Pacific pledge to harness agritourism for rural development
By Stéphane Gambiera
July 15, 2015 7:32 P.M
Pacific Islands (TDN) An event aimed at promoting links between agriculture and other productive sectors in the Pacific islands has resolved to set up a regional initiative to drive plans for developing agribusiness and agritourism.
The Nadi Declaration, made at the close of the Agribusiness Forum: Linking the agrifood sector to the tourism-related markets, pledged to launch a Regional Agritourism Steering Group, whose first task is to draw up a Pacific Work Plan for agritourism by September 1, 2015.
The Forum, held in Fiji from July 1 to 3, was organised by the Technical Centre for Agricultural and Rural Cooperation (CTA), together with the Pacific Private Sector Organisation (PIPSO) and the Secretariat of the Pacific Community (SPC).
With participants who included small-scale producers, chefs, development experts and public and private sector officials, the Agribusiness Forum explored the potential of synergies between agriculture and the tourism industry to build sustainable economic growth and resilience in small island communities. The Forum was held as part of the Pacific Community Agritourism Week, which ran from June 29 June to July 3.
Tourism is currently experiencing strong growth in the Pacific, with revenues from this sector predicted to nearly double to US$4 billion (€3.58 billion) by 2019. But incomes from farming and fishing are declining and cheap food imports are soaring, with negative impacts on public health and local economies.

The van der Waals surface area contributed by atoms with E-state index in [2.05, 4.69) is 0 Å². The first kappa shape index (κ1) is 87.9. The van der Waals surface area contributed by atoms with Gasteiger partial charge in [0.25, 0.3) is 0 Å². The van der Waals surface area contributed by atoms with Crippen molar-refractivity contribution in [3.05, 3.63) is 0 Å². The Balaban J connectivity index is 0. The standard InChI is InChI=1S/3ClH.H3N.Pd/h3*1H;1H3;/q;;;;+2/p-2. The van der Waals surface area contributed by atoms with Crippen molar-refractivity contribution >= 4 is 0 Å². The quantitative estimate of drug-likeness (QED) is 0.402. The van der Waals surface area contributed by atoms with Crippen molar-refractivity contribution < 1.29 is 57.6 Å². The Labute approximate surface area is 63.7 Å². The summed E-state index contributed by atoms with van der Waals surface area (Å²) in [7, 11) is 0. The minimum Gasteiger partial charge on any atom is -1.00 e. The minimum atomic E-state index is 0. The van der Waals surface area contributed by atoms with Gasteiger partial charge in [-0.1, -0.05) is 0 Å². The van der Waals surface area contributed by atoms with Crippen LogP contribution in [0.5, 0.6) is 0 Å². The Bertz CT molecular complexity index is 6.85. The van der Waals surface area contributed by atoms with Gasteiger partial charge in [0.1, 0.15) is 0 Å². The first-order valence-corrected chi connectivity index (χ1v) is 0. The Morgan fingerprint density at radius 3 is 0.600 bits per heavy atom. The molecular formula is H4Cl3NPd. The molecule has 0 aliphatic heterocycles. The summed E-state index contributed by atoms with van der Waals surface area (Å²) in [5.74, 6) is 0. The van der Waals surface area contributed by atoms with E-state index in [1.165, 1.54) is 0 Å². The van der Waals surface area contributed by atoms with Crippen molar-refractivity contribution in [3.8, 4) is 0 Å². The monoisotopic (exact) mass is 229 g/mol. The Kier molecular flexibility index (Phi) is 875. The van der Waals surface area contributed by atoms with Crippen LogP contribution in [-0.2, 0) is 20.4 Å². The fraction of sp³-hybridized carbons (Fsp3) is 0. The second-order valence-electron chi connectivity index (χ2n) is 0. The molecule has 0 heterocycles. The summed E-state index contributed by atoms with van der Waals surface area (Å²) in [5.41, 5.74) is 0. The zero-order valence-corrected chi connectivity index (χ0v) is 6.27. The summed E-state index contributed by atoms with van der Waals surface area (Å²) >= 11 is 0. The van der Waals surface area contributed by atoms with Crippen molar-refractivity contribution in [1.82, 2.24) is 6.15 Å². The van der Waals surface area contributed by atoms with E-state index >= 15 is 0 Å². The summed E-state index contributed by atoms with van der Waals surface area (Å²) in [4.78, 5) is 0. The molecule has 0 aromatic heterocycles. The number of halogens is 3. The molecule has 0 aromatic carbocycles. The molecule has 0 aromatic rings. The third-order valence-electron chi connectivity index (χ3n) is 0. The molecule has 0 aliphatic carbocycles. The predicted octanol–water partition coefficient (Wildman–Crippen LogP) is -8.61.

Seeking to address these challenges, and the opportunities posed by growing visitor numbers to the Pacific region, the Regional Agritourism Steering Group will be made up of members that include CTA, the Pacific Islands Forum Secretariat (PIFS), PIPSO, SPC, the South Pacific Tourism Organisation (SPTO), the United Nations Food and Agriculture Organisation (FAO) and the University of the South Pacific (USP), as well as organisations in the Caribbean and Indian Ocean. Experiences from these two regions, where significant progress has been made in some areas in developing agribusiness and agritourism to benefit rural communities, are considered a valuable source of information and learning for the Pacific region. Many of these African Caribbean and Pacific (ACP) small island states share common features and constraints, including size, remote location, fragile economies and vulnerability to natural hazards.
“Agribusiness offers considerable potential for small island states in the Pacific region, as well as in other ACP regions, some of which have important lessons to share,” said CTA Director Michael Hailu. “Strong partnerships will be crucial to overcoming hurdles along the way, which include finding ways to provide value chain financing, an enabling policy environment and better access to knowledge and information for all players in the agribusiness and hospitality sector.”
The Nadi Declaration highlights the importance of strengthening Caribbean-Pacific visibility and collaboration. It recommends sharing plans for Caribbean and Pacific initiatives aimed at promoting agritourism, creating an online repository to document case studies, best practices and tools promoting agribusiness and tourism-related markets, and linking this to similar platforms in the Caribbean, Indian Ocean and beyond.